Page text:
Date Published: 30-Jun-2011
By Dara Bradley
Minister for Health Dr James Reilly was shocked by scenes at the Emergency Department of University Hospital Galway when he made an impromptu and unannounced visit yesterday.
There were 23 patients lying on trolleys in corridors waiting for beds to become available, one of them an elderly man who was in his 20th hour on a trolley.
Minister Reilly, who was in Galway at an official function at NUI Galway, decided ‘on the spur of the moment’ to visit UHG at 10am on Thursday to see firsthand the overcrowding situation at the city hospital, which has hit the headlines for all the wrong reasons in local and national press, consistently being rated the worst performing in the country in the HSE’s monthly Healthstat reports.
Minister Reilly gave only a few minutes’ notice to UHG, ringing ahead to announce his visit just as his ministerial car was pulling in the hospital gates.
When he arrived 23 patients were languishing on trolleys in the corridors of the Emergency Department waiting for a bed to be freed-up inside, many had spent the night and one elderly man had spent 20 hours on a trolley with no sign of a bed becoming available.
Dr Martin Connor, newly appointed head of the new ‘Special Delivery Unit’, a new unit charged with reducing waiting lists in the country’s hospitals, visited UHG hours after the Minister left – it is his first ‘port of call’ since being appointed in June. Chairperson of HSE West regional forum, Cllr Pádraig Conneely (FG) said the visits show the Government and Minister has made UHG a priority.
Minister Reilly, in an interview with the Galway City Tribune following his spontaneous visit, said he is determined to aggressively bring about change at the city hospital.
“When I arrived there were 23 people on trolleys waiting for a bed and admission, I chatted and apologised to one man who was on a trolley for 20 hours, and another man who was there for 12 hours. That’s not good enough . . . patients are extraordinarily tolerant and good humoured, but I’m not going to preside over this sort of situation . . . I’m absolutely determined and committed that this is going to change,” he said.
For more on this story, see the Galway City Tribune.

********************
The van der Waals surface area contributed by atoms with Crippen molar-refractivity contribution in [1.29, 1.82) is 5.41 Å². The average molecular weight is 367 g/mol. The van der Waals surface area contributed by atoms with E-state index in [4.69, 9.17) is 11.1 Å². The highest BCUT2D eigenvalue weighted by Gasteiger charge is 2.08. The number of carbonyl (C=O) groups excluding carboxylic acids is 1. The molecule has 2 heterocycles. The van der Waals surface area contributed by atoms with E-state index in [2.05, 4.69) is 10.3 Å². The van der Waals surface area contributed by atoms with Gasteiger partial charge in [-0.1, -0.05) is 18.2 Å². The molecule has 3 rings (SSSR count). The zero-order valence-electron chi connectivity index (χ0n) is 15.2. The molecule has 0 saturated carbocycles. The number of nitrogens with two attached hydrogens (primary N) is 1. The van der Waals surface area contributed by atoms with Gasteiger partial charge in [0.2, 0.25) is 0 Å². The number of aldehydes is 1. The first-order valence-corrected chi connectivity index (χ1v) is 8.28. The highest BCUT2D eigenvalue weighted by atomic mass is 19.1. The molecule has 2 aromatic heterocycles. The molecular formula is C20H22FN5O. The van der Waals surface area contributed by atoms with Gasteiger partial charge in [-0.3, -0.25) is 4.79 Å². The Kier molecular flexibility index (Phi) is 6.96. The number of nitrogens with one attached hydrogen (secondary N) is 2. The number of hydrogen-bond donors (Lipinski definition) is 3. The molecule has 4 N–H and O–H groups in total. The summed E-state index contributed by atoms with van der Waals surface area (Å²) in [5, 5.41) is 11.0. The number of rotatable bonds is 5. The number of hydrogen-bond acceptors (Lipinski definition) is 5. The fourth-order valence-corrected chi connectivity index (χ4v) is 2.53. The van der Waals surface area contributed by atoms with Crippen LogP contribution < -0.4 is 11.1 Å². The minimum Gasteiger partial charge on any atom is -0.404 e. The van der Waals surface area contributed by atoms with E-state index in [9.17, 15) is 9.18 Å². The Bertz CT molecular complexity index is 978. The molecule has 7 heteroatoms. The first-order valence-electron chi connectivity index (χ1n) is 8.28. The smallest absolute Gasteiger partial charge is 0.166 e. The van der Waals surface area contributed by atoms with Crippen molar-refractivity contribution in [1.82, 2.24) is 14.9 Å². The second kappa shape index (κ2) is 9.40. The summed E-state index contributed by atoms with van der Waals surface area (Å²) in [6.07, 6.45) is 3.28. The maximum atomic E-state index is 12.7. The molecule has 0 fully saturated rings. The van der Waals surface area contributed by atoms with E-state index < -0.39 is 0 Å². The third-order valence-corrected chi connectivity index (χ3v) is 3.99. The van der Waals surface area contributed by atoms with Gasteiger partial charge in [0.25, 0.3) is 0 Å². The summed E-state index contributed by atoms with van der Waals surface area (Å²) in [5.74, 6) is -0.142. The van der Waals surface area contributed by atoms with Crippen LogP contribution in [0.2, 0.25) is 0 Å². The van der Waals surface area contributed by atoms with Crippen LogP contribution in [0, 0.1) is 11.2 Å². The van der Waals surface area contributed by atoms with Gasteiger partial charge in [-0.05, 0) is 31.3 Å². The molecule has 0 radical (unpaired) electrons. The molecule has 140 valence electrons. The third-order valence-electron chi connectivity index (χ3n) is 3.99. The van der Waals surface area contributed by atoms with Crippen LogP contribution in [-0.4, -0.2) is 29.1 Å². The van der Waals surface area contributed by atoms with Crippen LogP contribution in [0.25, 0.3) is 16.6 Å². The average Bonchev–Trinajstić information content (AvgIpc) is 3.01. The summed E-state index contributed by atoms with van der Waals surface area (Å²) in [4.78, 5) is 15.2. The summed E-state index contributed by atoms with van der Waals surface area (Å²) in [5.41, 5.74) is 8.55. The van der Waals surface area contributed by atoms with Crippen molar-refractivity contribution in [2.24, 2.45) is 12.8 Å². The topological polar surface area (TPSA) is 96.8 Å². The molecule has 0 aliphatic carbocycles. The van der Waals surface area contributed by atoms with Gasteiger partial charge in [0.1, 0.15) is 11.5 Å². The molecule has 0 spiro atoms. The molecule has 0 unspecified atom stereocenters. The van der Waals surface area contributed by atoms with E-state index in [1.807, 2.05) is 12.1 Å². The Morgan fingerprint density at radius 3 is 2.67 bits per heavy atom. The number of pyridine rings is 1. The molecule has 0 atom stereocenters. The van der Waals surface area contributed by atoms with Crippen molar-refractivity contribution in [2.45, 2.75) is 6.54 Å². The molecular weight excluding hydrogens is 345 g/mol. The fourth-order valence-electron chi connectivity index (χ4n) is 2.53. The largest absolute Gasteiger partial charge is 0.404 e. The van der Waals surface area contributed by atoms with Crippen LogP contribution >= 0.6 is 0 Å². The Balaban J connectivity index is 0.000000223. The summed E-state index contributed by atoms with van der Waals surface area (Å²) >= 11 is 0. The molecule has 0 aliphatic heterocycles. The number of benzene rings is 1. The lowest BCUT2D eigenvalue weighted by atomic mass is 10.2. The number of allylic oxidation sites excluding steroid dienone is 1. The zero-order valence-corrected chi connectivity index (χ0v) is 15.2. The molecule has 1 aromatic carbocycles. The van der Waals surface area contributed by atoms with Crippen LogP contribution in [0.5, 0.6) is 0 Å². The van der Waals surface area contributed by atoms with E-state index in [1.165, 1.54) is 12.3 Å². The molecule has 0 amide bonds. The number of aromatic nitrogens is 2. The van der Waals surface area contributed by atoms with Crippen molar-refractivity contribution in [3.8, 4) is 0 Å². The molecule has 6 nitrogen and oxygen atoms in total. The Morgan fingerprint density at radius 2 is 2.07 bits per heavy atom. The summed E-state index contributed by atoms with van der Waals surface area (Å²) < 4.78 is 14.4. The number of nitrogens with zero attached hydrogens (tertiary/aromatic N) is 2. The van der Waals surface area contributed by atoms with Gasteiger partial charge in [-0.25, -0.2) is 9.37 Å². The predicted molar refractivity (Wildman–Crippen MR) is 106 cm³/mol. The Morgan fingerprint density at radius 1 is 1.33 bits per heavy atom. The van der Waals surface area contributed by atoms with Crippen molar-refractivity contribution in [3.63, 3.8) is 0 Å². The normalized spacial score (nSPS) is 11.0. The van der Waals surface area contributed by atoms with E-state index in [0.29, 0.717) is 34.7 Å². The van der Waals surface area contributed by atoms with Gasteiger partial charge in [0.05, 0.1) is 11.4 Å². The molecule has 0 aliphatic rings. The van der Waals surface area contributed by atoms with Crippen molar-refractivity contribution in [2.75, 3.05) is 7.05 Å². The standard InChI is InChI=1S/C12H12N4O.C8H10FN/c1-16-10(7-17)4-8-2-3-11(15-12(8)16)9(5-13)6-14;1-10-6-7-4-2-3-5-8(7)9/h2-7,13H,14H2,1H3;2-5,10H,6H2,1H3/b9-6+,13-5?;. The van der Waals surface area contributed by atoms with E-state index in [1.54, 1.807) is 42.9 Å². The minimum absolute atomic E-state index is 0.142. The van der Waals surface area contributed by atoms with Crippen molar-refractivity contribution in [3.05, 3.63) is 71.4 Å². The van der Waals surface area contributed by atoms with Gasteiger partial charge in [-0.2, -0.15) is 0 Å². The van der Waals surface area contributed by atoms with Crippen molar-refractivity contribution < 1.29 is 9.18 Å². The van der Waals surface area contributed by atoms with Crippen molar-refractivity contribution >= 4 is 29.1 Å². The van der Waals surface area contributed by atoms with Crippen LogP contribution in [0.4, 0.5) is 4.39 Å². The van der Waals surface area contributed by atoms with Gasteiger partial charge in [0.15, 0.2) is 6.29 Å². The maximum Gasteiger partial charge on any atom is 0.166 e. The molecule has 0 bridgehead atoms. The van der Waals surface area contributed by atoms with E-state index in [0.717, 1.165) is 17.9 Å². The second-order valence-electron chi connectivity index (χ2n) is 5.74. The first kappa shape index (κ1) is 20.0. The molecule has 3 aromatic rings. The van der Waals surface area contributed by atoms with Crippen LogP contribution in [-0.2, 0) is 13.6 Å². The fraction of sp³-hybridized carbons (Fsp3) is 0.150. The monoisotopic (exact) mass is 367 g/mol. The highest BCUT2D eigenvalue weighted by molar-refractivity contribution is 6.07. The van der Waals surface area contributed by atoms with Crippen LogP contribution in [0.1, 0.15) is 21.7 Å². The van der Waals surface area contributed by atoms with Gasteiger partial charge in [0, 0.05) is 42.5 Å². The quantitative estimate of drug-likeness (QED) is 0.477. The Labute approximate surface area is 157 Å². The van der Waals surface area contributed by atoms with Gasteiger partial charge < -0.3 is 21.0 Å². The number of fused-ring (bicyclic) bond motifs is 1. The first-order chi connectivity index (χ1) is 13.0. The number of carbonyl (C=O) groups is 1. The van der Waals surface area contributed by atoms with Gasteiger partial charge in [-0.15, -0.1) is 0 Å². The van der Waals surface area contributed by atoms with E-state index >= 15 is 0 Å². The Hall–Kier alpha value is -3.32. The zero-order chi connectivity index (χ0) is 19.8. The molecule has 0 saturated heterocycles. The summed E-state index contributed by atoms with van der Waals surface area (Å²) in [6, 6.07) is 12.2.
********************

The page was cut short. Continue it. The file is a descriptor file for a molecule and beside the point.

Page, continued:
Galway ‘Park and Ride’ could become permanent
Date Published: 07-May-2013
A park ‘n’ ride scheme from Carnmore into Galway city could become a permanent service if there is public demand.
That’s according to the Chief Executive of Galway Chamber of Commerce, Michael Coyle.
The pilot scheme will begin at 7.20 next Monday morning, May 13th.
Motorists will be able to park cars at the airport carpark in Carnmore and avail of a bus transfer to Forster Street in the city.
Buses will depart every 20 minutes at peak times and every 30 minutes at offpeak times throughout the day, at a cost of 2 euro per journey.
Tuam awaits UK hay import as overnight rainfall adds to fodder crisis
Date Published: 09-May-2013
Tuam is now awaiting a third import of hay from the UK as overnight rainfall has increased pressure on farmers struggling to source fodder.
A total of ten loads are expected at Connacht Gold stores throughout the West with a load expected at the Airglooney outlet this evening or tomorrow.
Farmers throughout the county have been struggling to cope with the animal feed shortage and a below than normal grass growth due to unseasonal weather conditions.
Overnight rainfall in the Galway area has also added to the problem making ground conditions in many areas are quite poor.
Joe Waldron, Agricultual Advisor with Connacht Gold says farmers in short supply can contact the Airglooney outlet on 093 – 24101.
Transport Minister urges end to Bus Eireann strike action
Date Published: 12-May-2013
The Transport Minister is urging drivers at Bus Éireann to engage in talks with management, in an effort to bring their strike action to an end.
There were no Bus Éireann services operating out of Galway today as a result of nationwide strike action by staff affiliated with the national bus and rail union.
Up to 20 Bus Éireann drivers are continuing to picket outside the bus depot at the docks in the city this evening.
Drivers from other unions have decided not to cross the picket line and go into work today – causing the disruption to be even worse.
Bus drivers are protesting against five million euro worth of cuts to their overtime and premium pay – cuts which Bus Eireann says are vital to ensure the future viability of the company.
The majority of services nationwide are disrupted, and the union say strike action will continue until management are willing to go back into negotiations.
However, it’s not expected to affect school services next week.
Galway bay fm news understands that around 70 percent, or over 100 Galway bus Eireann drivers are affiliated with the NBRU.